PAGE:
Eventually, she held up the page, satisfied. It depicted Yalb and the porter in detail, with hints of the busy city behind. She’d gotten their eyes right. That was the most important. Each of the Ten Essences had an analogous part of the human body—blood for liquid, hair for wood, and so forth. The eyes were associated with crystal and glass. The windows into a person’s mind and spirit.
She set the page aside. Some men collected trophies. Others collected weapons or shields. Many collected spheres.
Shallan collected people. People, and interesting creatures. Perhaps it was because she’d spent so much of her youth in a virtual prison. She’d developed the habit of memorizing faces, then drawing them later, after her father had discovered her sketching the gardeners. His daughter? Drawing pictures of darkeyes? He’d been furious with her—one of the infrequent times he’d directed his infamous temper at his daughter.
After that, she’d done drawings of people only when in private, instead using her open drawing times to sketch the insects, crustaceans, and plants of the manor gardens. Her father hadn’t minded this—zoology and botany were proper feminine pursuits—and had encouraged her to choose natural history as her Calling.
She took out a third blank sheet. It seemed to beg her to fill it. A blank page was nothing but potential, pointless until it was used. Like a fully infused sphere cloistered inside a pouch, prevented from making its light useful.
The creationspren gathered around the page. They were still, as if curious, anticipatory. Shallan closed her eyes and imagined Jasnah Kholin, standing before the blocked door, the Soulcaster glowing on her hand. The hallway hushed, save for a child’s sniffles. Attendants holding their breath. An anxious king. A still reverence.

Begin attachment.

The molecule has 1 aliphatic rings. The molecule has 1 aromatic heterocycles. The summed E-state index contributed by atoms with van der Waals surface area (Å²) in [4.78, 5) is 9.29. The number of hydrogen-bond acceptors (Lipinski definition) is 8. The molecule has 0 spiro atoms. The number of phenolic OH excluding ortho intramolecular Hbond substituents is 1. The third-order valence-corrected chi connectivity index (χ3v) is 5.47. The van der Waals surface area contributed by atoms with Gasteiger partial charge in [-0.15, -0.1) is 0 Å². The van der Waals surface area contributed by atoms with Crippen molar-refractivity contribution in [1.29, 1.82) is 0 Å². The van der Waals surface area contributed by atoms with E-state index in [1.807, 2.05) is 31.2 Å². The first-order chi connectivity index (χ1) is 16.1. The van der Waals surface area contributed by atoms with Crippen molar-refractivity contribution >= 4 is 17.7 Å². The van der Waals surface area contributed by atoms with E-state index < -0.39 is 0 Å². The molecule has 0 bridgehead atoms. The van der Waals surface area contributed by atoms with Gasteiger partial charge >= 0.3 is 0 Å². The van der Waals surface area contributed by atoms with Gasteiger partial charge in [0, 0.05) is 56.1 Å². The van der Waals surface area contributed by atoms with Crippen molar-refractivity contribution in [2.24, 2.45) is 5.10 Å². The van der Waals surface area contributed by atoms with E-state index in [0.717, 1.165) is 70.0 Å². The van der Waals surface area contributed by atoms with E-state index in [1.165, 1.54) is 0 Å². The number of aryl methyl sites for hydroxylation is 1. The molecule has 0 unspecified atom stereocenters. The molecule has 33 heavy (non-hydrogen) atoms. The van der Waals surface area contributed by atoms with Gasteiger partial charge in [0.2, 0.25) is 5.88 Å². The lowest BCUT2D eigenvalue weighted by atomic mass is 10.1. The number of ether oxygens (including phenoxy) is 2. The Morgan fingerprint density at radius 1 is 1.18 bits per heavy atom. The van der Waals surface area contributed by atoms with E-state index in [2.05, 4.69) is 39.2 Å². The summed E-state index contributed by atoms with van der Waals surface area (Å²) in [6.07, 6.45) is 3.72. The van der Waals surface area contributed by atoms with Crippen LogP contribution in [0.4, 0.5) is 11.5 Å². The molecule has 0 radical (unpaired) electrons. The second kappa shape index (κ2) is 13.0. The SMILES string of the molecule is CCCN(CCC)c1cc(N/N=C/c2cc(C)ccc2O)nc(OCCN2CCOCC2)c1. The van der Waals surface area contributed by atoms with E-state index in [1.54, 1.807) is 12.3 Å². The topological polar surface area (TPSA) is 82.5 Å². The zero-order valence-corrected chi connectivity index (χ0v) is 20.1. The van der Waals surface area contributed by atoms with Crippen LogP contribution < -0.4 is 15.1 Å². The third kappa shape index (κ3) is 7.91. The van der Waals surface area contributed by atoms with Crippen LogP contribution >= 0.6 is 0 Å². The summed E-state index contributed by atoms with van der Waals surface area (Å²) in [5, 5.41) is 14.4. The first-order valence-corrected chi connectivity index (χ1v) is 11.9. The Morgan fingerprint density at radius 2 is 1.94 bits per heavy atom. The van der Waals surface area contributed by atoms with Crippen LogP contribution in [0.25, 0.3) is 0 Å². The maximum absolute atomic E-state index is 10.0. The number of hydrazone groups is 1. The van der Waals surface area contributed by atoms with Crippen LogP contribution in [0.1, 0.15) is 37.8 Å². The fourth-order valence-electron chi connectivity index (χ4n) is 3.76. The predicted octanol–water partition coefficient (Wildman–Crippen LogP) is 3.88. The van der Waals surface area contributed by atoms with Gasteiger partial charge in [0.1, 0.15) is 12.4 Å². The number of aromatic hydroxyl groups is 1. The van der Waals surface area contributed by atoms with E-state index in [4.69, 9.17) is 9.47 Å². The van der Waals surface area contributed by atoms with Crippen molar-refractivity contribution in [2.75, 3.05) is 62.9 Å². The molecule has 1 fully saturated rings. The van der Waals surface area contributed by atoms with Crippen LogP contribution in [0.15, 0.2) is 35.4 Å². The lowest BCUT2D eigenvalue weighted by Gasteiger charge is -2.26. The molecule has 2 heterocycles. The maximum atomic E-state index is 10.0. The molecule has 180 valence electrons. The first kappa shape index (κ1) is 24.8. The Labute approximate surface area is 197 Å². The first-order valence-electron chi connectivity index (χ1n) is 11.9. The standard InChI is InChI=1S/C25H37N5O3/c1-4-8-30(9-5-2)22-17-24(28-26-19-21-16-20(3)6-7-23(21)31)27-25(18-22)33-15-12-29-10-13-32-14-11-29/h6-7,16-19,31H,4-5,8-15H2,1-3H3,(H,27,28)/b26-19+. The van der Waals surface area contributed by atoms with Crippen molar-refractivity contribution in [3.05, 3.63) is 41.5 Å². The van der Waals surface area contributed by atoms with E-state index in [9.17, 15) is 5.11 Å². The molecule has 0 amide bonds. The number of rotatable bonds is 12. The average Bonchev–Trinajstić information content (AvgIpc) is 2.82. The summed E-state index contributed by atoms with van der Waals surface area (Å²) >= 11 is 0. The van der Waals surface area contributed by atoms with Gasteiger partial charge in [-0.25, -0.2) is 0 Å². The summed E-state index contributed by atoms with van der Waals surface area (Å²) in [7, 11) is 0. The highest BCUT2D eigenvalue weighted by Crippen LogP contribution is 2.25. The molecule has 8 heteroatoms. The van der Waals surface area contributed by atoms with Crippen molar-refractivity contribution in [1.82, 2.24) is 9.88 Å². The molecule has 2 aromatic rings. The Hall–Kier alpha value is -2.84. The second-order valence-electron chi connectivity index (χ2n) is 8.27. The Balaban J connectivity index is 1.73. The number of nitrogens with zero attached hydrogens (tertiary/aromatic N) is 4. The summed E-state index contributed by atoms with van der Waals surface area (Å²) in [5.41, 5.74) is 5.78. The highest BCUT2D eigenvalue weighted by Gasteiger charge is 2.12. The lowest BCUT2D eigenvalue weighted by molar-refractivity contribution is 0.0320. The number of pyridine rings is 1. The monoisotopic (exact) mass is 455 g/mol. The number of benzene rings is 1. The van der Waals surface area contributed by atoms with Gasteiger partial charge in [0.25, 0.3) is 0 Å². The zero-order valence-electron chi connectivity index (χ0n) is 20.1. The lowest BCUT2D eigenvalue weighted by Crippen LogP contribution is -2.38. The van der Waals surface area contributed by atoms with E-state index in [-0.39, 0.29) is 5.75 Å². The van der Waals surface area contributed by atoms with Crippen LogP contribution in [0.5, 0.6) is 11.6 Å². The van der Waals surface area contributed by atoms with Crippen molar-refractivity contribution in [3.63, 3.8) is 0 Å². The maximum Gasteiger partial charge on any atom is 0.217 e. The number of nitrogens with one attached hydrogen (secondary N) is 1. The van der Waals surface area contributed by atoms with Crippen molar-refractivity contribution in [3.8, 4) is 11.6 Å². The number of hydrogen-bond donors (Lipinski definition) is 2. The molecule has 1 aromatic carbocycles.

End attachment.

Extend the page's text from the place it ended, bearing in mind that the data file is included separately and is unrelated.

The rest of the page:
Shallan opened her eyes and began to draw with vigor, intentionally losing herself. The less she was in the now and the more she was in the then, the better the sketch would be. The other two pictures had been warm-ups; this was the day’s masterpiece. With the paper bound onto the board—safehand holding that—her freehand flew across the page, occasionally switching to other pencils. Soft charcoal for deep, thick blackness, like Jasnah’s beautiful hair. Hard charcoal for light greys, like the powerful waves of light coming from the Soulcaster’s gems.
For a few extended moments, Shallan was back in that hallway again, watching something that should not be: a heretic wielding one of the most sacred powers in all the world. The power of change itself, the power by which the Almighty had created Roshar. He had another name, allowed to pass only the lips of ardents. Elithanathile. He Who Transforms.
Shallan could smell the musty hallway. She could hear the child whimpering. She could feel her own heart beating in anticipation. The boulder would soon change. Sucking away the Stormlight in Jasnah’s gemstone, it would give up its essence, becoming something new. Shallan’s breath caught in her throat.
And then the memory faded, returning her to the quiet, dim alcove. The page now held a perfect rendition of the scene, worked in blacks and greys. The princess’s proud figure regarded the fallen stone, demanding that it give way before her will. It was her. Shallan knew, with the intuitive certainty of an artist, that this was one of the finest pieces she had ever done. In a very small way, she had captured Jasnah Kholin, something the devotaries had never managed. That gave her a euphoric thrill. Even if this woman rejected Shallan again, one fact would not change. Jasnah Kholin had joined Shallan’s collection.